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Jurors to weigh Elizabeth Holmes' fate after a 15-week fraud trial

Elizabeth Holmes walks into federal court in San Jose, Calif., Friday, Dec. 17, 2021.
Nic Coury
/
AP
Elizabeth Holmes walks into federal court in San Jose, Calif., Friday, Dec. 17, 2021.

Eight men and four women have sat in a federal courthouse in San Jose. Calif. for nearly four months. They have taken in testimony from a parade of witnesses in the criminal fraud case against former Silicon Valley superstar Elizabeth Holmes.

On Monday, the jury will start sharing their opinions with each other for the first time and begin debating whether Holmes is a callous scam artist or a tech visionary who got in over her head.

Holmes' legacy and freedom hang in the balance.

Jury deliberations conclude only when the jury unanimously agrees on a verdict, a sometimes-fraught and emotional process that can wrap up in a matter of hours or drag on for weeks.

If they fail to reach a consensus, also known as a hung jury, the judge can declare a mistrial.

Legal experts say the testimony of Holmes herself, who spent seven days on the witness stand in her defense, may prove to be decisive since prosecutors' case hinges on persuading the jury that Holmes intentionally deceived investors as she built the blood-testing startup Theranos into a $9 billion operation and captured the national spotlight as the latest wunderkind with starry-eyed ambitions to upend an entrenched industry.

Prosecutors have argued that Holmes lied about what Theranos' technology could accomplish to drum up investment. She pledged it would process hundreds of tests, and one day more than a thousand, when it really could scan for about a dozen tests. Reporting in the Wall Street Journal, starting in 2015, exposed the holes in Holmes' story. Not long after, the company collapsed in scandal.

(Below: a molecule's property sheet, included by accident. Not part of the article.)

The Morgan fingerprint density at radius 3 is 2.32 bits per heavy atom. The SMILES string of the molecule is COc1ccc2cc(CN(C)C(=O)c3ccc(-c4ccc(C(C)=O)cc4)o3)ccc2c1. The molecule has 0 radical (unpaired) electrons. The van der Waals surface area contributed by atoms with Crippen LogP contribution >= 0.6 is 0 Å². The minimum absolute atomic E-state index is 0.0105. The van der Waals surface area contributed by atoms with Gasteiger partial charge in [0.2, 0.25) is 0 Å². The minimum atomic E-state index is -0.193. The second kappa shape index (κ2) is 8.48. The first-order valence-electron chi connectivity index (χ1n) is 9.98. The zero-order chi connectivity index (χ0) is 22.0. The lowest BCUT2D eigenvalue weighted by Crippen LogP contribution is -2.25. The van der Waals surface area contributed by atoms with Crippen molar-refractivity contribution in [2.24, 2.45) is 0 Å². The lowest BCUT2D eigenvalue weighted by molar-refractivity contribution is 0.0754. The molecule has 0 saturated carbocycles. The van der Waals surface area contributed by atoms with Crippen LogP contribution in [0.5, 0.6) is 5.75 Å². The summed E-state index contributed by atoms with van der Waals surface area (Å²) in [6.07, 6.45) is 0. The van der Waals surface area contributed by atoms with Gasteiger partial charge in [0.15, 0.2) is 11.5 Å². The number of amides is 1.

"She chose fraud over business failure. She chose to be dishonest with her investors and patients," Assistant U.S. Attorney Jeff Schenk told the jurors on Thursday. "That choice was not only callous, it was criminal."

Holmes' lawyer Kevin Downey has thrown a dizzying number of possible defenses at jurors, all with the aim of making the story of Holmes appear more tangled than the government portrayed.

Downey has suggested other Theranos employees were to blame for the machines' failures. The defense has accused Holmes' deputy, with whom she was romantically involved, of intimate-partner abuse. And, the defense has argued, the government simply does not have enough evidence to convict Holmes of any crime. Downey reminded the jury that if they harbor any "reasonable doubt" that Holmes did not commit the crimes the government is charging, she must be acquitted.

"The government is showing an event looks bad," Downey said during his closing arguments. "But at the end of the day, when all of the evidence flows together, it isn't so bad."

Holmes, Downey told the jury on Friday, always acted in good faith and was propelled by ambition and optimism. He said Holmes "believed she was building a technology that would change the world."

On the stand, patients and investors recalled hopes crushed as Theranos' failings became clear

Prosecutors called nearly 30 witnesses over 15 weeks, including former Defense Secretary Jim Mattis, to try to cast Holmes as a villain who ran a massive scam by promoting a blood-testing device that barely worked, buried evidence of its shortcomings and delivered faulty test results to patients after running blood samples not through her supposed miracle technology, but modified commercial lab equipment.